Fig. 4 shows the rules and feature space for classification of various land cover classes based on the rule-based model in Fig. 3. The rows in this table show the classes and the columns define the feature space used in the rule-based classification.
In Fig. 4, the required features for the separation of mixed classes and the threshold for each feature are provided. It is important to mention that the logical relation between the class rules is AND logical operator. To separate the vegetation class, the Normalized Difference Vegetation Index (NDVI) was used. For uncertainty management created by the segmentation step, fuzzy thresholding on the NDVI was used. For this, a fuzzy s-shape membership function was designed for classification of the vegetation class. In fact, part of a plant may include nonvegetation pixels and vice versa, which shows fuzzy properties. Thus, in the vegetation and nonvegetation cluster center determination, fuzzy concepts must be considered. Accordingly, the fuzzy c-means clustering algorithm17 was used to locate the vegetation and nonvegetation cluster centers. Vegetation and nonvegetation object samples were collected from red and near-infrared (NIR) bands, and the NDVI image and the c-means algorithm for fuzzy clustering was performed for each pair. The results of this implementation are demonstrated in Fig. 5.
The NDVI cluster center was calculated from the centers of the red and NIR bands. The vegetation and nonvegetation cluster centers were calculated from the average of the preliminary NDVI clusters and the measured value of the NDVI cluster. Considering the obtained final NDVI amount for vegetation and nonvegetation classes, designing the s-shape function was thus completed. Figure 6 illustrates the s-shape designed membership function and the histogram of the NDVI data.
According to Fig 4, the objects for which the fuzzy NDVI value is in level 30 were allocated to the vegetation class. After this, vegetation objects were merged using the merge region method. For tree and grass class separation from the vegetation class, mean brightness in all visible bands was used to highlight differences in density leaf and water capacity. Tree class objects have a high threshold for red, NIR, and green bands. The grass class has a low threshold for these bands. For this reason, the NDVI is not suitable for detection of these two classes. After this stage, a mask was made from vegetation classes and the other classes were classified in the nonvegetation part. The tree class objects were merged by a merge region algorithm. After this, the area feature was used for classification of garden tree and single tree classes.
For classification of building subclasses based on number of levels, first the building objects were merged with the condition that the utmost value of the standard deviation of DSM for the merged object was . After this stage, the mean value DSM of the merged object was deduced from the minimum value of its neighboring objects. The value obtained showed the height value of the building object. Finally, the height value was divided by 3.3 m (the approximate height of a level), and the building objects were subclassified into three classes: one level, two levels, and more than two levels.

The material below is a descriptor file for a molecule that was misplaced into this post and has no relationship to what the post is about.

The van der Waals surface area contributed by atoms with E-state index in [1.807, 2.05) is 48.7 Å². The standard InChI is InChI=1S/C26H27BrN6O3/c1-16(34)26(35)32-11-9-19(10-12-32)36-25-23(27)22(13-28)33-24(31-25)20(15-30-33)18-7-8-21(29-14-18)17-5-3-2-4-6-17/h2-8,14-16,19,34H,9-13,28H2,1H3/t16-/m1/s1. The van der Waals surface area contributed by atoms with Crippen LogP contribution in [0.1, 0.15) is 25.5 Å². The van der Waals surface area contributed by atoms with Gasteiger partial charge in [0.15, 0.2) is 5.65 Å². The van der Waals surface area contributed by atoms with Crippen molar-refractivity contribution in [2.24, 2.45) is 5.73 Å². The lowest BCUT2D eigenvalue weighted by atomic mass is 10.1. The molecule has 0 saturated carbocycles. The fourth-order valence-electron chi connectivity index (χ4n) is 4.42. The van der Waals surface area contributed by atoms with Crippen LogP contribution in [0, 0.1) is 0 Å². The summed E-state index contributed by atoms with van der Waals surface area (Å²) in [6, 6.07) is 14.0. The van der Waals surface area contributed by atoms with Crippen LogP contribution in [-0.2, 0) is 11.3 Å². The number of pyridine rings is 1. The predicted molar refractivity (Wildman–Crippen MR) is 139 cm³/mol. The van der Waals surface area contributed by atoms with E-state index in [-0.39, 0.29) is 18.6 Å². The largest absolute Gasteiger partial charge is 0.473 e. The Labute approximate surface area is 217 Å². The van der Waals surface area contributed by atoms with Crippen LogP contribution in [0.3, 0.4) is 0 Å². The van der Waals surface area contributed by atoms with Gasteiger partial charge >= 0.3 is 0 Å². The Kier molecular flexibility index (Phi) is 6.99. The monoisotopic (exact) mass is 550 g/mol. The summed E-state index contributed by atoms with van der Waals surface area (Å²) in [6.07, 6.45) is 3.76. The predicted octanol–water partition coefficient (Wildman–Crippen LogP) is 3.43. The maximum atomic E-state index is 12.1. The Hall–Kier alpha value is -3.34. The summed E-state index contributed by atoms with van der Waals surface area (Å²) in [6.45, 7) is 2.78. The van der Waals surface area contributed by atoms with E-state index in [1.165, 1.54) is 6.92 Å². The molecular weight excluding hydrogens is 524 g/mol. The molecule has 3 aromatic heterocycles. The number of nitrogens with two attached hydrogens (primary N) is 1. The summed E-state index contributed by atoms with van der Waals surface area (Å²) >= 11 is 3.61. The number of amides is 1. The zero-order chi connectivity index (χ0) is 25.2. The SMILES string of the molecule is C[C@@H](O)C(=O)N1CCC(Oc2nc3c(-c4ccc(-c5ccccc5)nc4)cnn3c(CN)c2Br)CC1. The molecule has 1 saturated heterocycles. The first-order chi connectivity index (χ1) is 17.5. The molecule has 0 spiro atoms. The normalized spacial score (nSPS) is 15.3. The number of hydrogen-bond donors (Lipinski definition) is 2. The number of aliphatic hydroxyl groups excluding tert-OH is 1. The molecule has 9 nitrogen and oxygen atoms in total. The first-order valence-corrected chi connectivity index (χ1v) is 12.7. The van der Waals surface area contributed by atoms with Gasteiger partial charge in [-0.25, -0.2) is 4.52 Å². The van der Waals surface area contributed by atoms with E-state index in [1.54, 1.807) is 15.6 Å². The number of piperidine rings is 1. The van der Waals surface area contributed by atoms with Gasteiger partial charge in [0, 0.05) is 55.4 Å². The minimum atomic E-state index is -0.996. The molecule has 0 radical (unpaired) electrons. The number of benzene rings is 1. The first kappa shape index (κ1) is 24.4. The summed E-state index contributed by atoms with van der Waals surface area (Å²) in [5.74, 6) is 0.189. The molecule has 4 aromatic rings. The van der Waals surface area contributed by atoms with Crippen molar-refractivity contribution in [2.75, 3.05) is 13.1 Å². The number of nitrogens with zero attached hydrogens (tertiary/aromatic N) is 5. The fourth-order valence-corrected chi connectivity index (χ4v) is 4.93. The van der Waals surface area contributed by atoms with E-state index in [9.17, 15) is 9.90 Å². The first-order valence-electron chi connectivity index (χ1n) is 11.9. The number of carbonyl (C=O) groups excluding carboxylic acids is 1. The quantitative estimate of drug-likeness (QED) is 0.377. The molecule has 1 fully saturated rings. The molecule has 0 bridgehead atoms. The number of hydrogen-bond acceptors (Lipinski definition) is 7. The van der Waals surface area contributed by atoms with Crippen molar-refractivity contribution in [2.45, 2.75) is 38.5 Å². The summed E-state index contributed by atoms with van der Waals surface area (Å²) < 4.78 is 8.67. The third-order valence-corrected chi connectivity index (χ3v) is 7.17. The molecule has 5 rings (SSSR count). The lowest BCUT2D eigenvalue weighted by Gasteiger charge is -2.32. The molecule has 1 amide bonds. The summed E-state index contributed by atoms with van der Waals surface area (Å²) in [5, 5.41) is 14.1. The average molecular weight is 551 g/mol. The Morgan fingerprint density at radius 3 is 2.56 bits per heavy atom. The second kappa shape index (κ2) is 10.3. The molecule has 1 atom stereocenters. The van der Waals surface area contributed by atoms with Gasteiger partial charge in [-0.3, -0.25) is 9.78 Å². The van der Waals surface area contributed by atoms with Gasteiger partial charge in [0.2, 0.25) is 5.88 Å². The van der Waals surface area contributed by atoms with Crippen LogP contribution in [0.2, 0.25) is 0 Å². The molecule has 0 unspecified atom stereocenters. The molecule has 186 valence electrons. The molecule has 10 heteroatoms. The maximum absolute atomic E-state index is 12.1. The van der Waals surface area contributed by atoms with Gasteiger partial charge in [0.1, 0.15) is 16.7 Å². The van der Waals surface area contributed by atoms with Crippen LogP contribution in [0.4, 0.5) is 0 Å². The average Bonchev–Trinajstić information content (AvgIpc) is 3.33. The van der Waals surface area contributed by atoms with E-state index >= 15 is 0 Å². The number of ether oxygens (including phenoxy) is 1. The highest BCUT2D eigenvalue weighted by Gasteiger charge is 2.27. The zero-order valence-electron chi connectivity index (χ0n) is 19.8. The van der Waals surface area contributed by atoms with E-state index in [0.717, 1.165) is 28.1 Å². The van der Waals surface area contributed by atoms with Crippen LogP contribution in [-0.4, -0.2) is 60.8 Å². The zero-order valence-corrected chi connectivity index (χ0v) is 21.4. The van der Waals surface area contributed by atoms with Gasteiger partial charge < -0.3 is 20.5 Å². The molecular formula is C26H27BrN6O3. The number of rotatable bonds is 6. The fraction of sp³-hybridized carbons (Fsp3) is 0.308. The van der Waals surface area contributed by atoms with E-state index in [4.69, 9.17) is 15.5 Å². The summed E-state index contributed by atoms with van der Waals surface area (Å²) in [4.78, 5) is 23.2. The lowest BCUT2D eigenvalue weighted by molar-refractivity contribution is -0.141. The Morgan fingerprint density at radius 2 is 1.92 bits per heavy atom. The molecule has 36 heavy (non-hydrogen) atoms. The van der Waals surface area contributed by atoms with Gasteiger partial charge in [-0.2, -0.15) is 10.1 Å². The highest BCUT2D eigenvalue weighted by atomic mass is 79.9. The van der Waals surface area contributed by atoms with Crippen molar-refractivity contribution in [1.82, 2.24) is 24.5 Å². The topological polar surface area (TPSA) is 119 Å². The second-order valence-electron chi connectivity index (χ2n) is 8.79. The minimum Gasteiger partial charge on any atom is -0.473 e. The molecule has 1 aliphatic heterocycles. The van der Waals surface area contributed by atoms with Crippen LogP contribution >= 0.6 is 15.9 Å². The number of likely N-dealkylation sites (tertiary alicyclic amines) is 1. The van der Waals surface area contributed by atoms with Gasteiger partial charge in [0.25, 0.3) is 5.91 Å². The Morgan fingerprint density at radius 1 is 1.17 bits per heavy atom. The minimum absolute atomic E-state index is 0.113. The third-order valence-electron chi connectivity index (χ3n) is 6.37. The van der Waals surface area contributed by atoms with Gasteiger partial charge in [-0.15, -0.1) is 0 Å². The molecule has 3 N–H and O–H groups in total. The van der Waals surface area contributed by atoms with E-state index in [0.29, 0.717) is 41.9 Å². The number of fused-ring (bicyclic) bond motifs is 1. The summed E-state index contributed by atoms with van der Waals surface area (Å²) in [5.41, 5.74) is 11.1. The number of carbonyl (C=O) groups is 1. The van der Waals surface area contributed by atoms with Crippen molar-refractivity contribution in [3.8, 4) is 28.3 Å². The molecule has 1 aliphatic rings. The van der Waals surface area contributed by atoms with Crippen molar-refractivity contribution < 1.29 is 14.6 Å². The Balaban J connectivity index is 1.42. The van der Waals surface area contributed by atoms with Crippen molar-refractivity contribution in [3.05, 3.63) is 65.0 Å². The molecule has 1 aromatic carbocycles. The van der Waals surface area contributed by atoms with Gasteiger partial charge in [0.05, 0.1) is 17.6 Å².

Unclassified land cover objects analysis
As a novel strategy in each step, some of the small objects were removed from the classification results based on the natural dimension of each desired urban class to obtain a smooth classification without any noise. Consequently, a final stage for the reclassification of these objects must be considered. Our strategy used the classification results of neighbors for the reclassification of unclassified objects. Based on logical relations between urban objects, the possibility of an unclassified object having the same class as one of its neighbors is quite high. Three geometrical/spatial features were designed and extracted for all of these objects. The first feature was the number of classified neighbor objects (NCNO) feature based on each class for unclassified objects. The second was the total common boundary (TCB) feature between the object and its neighbor objects based on each class. The third feature was the minimum distance between centers of gravity (MDCG) feature for the unclassified object and its neighbor objects. Unclassified objects were classified based on each one of these features. Figure 7 shows an example of the classification scheme. According to this example, the unclassified object is classified into class A based on the NCNO and TCB features, and class B based on the MDCG feature.
In the TCB and NCNO features, unclassified objects are classified to a class that has a maximum value of this feature between the other classes for the desired unclassified object. However, in the MDCG feature, the desired unclassified object must be classified into a class with the lowest value.
Land Use Classification
Land use classification generally cannot be derived directly from spectral or geometrical features based on satellite images. Therefore, extraction of land use information is conceivable based on land cover information. Land use classification was performed on level 3 and for four classes (road, building, vegetation, and bare soil-open space) that have a land use concept.
Step-by-step land use classification model
As there are many relations between land use classes, a step-by-step land use classification model was designed accordingly and implemented in this study. This model commences with the land use classification of the road class, followed by land use classification of the building area. Vacant space and green space were classified in the next stages of this model (Fig. 8).